19 Matching Annotations
  1. Jun 2022
    1. one of the things that we found in our own data right now is 00:29:30 the after effects of 2020 right well you have one candidate who continues to say that it was stolen right and the way the media reports that is so public opinion if you call 00:29:42 republicans just do a traditional poll we just we just did this um we found 57 we'll say oh yeah it was definitely stolen right uh that number in private is closer to 00:29:55 14

      One candidate (Donald Trump) believes it was stolen. Traditional poll found 57% believed it was stolen, but private polling found 14%. Quite a huge difference accounted for by the collective illusion principle. This gives us hope that educating on collective illusion in the right way could have a huge impact so that democracy is not gamed by unscrupulous and bad actors.

      A vocal minority is a leverage point that brings about the collective illusion.

    1. multilateral cooperation is key to accelerate such action that new and additional voices need to be heard and engaged with especially 00:10:11 those of youth women indigenous groups and local communities the need to centre action on the principles of reaching out to the furthest first and leaving no one behind something like gandhian talisman

      There is a need to integrate top down, middle and bottom up actors into a grand synthesis to achieve the greatest efficacy in a Marshall plan.

      The community is the building block of society. Community action is still an idling capacity, an untapped resource. There is a natural synergy between communities and youth, and the bridge is schools.

  2. May 2022
    1. A creative state refers to the idea that a nation state can transform in an intra-active way in response to new demands presented by the hyperthreat. The creative state can emerge as a far more powerful but just and agile entity, with increased agency to protect its people and natural systems. For democratic nations, the creative state also refers to democratic repair, which includes devolution of greater decision-making, analysis, and resources to local levels.

      One way to affect the creative state is to promote a global campaign to encourage eco-civilizationally and social justice minded women to enter into local political leadership roles. Recent research shows that such system level change can result in far greater impact than ineffective individual scale change.

    2. An analysis of “friendly forces” via a “tribal discourse” activity found that although many of humanity’s smaller and less powerful tribes are engaged in minor operations against the hyperthreat, its most powerful tribes often abet the hyperthreat (figure 2). If humanity’s tribes could be united against the hyperthreat, the current balance of probabilities, which currently lie with a hyperthreat victory and a Hothouse Earth outcome, could be recast.

      This is the key idea behind mobilizing an effective global, multi-stakeholder, bottom-up response. Minor operations implies an aggregate approach that has little impact, otherwise known colloquially as "tinkering at the edge". IPCC AR6, WGIII Chapter 5 articulates this same message and for the first time, outlines that demand side system changes can play a significant role in mitigation effectiveness against the hyperthreat. It must be collectively organized individual change that scales to community scales around the globe in order to have impact, leveraging what the IPCC call "middle actors".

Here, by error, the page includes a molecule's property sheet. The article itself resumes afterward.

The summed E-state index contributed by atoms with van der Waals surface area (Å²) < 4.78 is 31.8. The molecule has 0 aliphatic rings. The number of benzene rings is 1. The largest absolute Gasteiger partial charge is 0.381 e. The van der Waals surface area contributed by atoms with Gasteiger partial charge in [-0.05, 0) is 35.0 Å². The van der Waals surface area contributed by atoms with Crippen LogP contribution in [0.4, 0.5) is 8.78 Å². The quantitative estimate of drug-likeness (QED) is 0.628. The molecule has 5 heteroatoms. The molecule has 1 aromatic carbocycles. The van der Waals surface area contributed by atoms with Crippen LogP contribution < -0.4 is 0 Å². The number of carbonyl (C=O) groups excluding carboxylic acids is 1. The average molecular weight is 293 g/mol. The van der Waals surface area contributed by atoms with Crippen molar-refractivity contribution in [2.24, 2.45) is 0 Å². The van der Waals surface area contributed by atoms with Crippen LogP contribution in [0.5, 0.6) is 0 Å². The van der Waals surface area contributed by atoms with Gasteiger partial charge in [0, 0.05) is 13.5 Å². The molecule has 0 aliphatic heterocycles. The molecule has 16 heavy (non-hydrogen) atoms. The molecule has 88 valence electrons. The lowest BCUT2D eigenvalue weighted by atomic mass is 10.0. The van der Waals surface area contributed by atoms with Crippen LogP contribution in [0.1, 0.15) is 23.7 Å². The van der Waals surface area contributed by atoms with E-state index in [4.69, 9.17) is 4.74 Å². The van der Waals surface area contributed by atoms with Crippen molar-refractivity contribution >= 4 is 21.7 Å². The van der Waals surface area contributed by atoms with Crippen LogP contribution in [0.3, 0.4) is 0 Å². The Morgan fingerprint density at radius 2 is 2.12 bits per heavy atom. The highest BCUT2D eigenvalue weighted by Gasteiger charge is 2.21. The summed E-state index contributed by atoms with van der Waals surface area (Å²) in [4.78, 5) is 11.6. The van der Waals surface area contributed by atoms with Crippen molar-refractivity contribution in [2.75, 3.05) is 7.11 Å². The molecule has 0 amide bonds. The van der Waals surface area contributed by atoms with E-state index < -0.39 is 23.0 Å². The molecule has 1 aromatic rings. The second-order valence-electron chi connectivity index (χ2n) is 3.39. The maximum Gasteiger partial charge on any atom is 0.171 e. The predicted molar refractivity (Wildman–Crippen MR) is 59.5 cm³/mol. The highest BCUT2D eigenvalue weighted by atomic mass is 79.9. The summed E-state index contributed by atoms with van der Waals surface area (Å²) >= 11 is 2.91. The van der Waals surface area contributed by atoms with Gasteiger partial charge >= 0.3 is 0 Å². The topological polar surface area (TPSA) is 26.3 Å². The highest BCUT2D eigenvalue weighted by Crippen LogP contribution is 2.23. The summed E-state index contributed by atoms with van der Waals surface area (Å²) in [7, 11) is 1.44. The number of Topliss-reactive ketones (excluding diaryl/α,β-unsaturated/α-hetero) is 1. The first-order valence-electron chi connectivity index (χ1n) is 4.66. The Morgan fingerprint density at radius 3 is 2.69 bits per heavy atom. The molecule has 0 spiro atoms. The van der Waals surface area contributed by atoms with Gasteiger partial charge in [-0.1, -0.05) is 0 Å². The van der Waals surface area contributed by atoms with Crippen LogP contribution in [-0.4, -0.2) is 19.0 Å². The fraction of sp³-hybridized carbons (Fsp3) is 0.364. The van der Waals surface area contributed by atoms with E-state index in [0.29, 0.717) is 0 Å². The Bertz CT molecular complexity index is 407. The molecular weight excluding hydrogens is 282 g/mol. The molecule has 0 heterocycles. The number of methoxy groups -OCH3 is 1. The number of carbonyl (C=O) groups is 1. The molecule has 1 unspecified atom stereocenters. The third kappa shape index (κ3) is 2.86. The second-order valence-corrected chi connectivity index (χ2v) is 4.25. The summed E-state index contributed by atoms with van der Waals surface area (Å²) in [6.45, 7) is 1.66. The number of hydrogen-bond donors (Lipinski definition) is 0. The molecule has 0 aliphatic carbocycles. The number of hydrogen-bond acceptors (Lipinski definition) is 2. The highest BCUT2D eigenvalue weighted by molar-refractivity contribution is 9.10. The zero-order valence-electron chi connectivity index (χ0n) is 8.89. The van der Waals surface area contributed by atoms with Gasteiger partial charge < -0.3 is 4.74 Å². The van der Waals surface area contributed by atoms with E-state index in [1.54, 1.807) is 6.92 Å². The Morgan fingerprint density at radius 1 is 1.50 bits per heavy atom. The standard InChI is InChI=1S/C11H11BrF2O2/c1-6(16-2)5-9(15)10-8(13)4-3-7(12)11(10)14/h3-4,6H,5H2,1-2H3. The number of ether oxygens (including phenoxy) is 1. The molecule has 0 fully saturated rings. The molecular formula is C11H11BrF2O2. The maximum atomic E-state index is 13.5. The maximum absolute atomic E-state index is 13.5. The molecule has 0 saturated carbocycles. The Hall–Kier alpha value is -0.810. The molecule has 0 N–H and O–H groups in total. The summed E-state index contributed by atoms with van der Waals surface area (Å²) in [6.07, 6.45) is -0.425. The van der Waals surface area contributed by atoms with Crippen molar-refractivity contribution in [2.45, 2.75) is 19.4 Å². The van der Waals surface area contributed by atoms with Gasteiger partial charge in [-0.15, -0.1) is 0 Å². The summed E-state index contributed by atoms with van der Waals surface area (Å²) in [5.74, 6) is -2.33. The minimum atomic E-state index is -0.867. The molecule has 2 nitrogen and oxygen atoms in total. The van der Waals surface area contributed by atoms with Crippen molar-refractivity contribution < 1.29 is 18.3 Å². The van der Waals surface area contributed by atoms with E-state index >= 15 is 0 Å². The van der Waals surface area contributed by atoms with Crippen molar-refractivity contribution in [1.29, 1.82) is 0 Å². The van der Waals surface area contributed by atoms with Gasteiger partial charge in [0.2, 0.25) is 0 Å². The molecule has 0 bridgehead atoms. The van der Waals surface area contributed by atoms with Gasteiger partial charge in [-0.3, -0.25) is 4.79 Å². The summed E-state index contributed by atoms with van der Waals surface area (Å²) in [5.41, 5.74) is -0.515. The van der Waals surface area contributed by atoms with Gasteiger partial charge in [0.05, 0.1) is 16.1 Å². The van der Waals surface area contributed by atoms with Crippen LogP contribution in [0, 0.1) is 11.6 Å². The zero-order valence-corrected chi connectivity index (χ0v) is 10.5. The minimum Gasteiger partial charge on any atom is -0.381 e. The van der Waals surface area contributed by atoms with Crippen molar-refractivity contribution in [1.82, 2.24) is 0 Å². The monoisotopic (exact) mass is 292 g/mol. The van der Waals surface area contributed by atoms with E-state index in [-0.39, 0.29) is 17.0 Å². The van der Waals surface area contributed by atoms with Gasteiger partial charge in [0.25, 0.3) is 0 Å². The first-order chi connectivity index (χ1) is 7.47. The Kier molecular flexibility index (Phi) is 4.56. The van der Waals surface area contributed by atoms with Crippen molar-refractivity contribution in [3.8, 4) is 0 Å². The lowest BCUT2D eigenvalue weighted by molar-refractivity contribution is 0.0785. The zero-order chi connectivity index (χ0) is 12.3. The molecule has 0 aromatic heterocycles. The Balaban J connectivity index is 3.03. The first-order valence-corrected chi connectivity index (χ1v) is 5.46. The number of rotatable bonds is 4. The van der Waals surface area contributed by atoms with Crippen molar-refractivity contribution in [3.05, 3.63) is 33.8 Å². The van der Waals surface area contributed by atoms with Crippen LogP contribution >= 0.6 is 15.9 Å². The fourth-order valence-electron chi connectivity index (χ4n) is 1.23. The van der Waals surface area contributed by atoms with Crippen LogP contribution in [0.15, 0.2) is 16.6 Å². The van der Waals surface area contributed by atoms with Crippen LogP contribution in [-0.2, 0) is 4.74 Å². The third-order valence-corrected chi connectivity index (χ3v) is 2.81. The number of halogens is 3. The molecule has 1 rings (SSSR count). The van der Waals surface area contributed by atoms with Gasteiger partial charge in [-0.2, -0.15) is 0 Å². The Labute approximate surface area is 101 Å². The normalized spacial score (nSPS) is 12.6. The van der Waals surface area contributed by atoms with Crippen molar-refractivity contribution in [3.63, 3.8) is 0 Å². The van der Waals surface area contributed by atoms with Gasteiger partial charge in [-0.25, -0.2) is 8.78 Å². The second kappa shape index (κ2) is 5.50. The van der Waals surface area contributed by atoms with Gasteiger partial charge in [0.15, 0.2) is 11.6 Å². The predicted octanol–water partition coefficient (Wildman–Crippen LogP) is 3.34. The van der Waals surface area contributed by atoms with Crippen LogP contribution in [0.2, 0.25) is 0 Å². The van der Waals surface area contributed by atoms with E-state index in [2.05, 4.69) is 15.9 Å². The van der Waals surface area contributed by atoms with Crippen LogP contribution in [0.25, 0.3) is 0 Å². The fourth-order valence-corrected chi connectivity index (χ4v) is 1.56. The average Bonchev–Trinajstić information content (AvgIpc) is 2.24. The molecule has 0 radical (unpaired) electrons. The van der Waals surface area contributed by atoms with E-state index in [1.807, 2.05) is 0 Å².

An effective strategy must be very time sensitive to the short time window to peak emissions so must identify all leverage points, idling resources and social tipping points available to a global bottom-up mobilization.

  3. Apr 2022
    1. But it turns out there isn’t such a hard-line distinction on where individual action ends, because even individual actions can have network effects. In between, there are schools, counties, cities, professions, and peer groups that can push for climate action. The IPCC calls these “middle actors.”

      The middle actors are a strategic group.

    2. So the bottom line of the IPCC’s first look at individual action is this: By reexamining the way we live, move around, and eat, the world has the potential to slash up to 70 percent of end-use emissions by 2050. Change is even possible in the very short term. And while hard data and peer-reviewed science show individual actions do matter, ultimately, the world has to think beyond the individual carbon footprint in addressing the climate crisis, including thinking about how individuals can bring about structural change.

      This is exactly what SRG has been advocating for in its bottom-up, rapid whole system change approach.

    1. ReconfigBehSci. (2021, April 23). I’m starting the critical examination of the success of behavioural science in rising to the pandemic challenge over the last year with the topic of misinformation comments and thoughts here and/or on our reddits 1/2 https://t.co/sK7r3f7mtf [Tweet]. @SciBeh. https://twitter.com/SciBeh/status/1385631665175896070

  4. Dec 2021
    1. Recently, Strong, concerned about press reports suggesting that he was “difficult,” sent me a text message saying, “I don’t particularly think ease or even accord are virtues in creative work, and sometimes there must even be room for necessary roughness, within the boundaries dictated by the work.”

      An interesting take on creative work by Jeremy Strong

  5. Nov 2021
  6. Feb 2021
  7. Dec 2020
  8. Aug 2020
  9. Jun 2020
  10. Apr 2019
    1. crisis. Its “creators,”

      I see crisis and creators close to each other in the text here and can't help but think about the neologism "crisis creators" as the thing we should be talking about instead of "crisis actors", a word that seems to have been created by exactly those "crisis creators"!